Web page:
Great Yarmouth was no different from any other place in Britain in that pantomime was an eagerly-awaited part of our winter calendar for much of the 20th century, and this form of entertainment continues to provide escapist pleasure for all the family. At present Jack and the Beanstalk is being staged at the St George’s Theatre in Yarmouth, ending on Sunday after 24 performances during a fortnight-plus, while across the river in Gorleston Pavilion, Goldilocks and the Three Bears finishes tomorrow at the end of nearly 50 shows, having opened back on December 11.

Both pantomimes played to capacity audiences at many performances.

The St George’s production was promoted as “the newest Christmas tradition for Great Yarmouth”, while Gorleston Pavilion follows Goldilocks and the Three Bears with another numerical-themed production of the inflationary Snow White and the 8 Dwarfs for four days in the middle of this month.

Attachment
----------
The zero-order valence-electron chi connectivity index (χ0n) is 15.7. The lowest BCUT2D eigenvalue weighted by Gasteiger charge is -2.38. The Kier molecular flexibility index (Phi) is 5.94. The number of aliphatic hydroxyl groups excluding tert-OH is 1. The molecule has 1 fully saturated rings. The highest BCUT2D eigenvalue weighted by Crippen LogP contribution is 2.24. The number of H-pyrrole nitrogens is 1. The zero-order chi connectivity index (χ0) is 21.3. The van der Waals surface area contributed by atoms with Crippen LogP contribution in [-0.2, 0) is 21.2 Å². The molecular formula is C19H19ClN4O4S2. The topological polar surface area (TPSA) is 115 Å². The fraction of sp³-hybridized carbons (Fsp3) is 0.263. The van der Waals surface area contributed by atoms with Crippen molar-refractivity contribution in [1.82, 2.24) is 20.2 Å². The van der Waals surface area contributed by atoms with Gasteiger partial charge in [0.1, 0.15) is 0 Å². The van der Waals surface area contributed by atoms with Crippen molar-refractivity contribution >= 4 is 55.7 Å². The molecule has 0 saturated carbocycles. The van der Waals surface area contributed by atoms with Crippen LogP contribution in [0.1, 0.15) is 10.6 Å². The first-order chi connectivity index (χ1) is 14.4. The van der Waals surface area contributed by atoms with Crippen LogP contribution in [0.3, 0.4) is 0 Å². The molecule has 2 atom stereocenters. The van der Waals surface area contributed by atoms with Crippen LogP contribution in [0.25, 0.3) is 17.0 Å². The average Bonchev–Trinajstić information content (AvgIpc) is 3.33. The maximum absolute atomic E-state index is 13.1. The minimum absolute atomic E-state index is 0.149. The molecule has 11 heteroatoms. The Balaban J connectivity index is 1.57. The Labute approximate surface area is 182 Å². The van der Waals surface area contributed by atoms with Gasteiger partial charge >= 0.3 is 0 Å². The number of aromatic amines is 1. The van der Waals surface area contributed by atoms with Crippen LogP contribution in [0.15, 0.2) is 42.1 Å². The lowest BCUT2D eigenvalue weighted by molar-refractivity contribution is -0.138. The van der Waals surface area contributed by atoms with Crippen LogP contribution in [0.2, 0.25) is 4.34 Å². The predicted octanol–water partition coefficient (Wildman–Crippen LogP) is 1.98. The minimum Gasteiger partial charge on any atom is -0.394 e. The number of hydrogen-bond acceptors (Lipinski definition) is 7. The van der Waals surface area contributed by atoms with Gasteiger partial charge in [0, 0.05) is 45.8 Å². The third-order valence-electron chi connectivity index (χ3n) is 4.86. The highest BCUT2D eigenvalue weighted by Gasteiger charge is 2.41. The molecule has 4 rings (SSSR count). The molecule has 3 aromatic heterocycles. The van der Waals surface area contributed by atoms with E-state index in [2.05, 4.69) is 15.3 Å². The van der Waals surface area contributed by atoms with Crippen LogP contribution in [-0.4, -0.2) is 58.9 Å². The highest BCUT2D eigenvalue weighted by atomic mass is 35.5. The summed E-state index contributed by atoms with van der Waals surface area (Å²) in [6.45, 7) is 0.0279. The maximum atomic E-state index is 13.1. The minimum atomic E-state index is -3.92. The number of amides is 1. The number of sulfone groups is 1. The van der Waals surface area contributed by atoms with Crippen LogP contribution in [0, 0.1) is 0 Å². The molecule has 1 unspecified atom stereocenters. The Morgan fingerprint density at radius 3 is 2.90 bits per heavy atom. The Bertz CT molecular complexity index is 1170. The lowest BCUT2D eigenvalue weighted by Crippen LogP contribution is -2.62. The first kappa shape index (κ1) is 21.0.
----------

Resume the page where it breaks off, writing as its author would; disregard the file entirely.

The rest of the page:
And oh yes – there was an adult panto, Dick!, at the Pavilion before Christmas.

For many an older Yarmouthian and Gorlestonian, however, pantomime brings back memories of our local Operatic and Dramatic Society’s professional-standard presentations in the postwar decades and, in particular, the contribution of the late Derek Marshall whose towering performances as the larger-than-life dame were an annual pleasure every Christmas and New Year.

Women in the audiences “Ooed” and “Aahed” at his costumes: it was akin to later years when Danny La Rue took to the stage in Hollywood-style gowns.

I might well be wrong, but I am sure that Derek Marshall also wrote the scripts for our “Ops and Drams” pantomimes as well as producing them and playing the principal comedic dame roles. His stature was such that he even warranted a mention in local historian Colin Tooke’s 2007 book That’s Entertainment: Theatres and Cinemas of Great Yarmouth and Gorleston.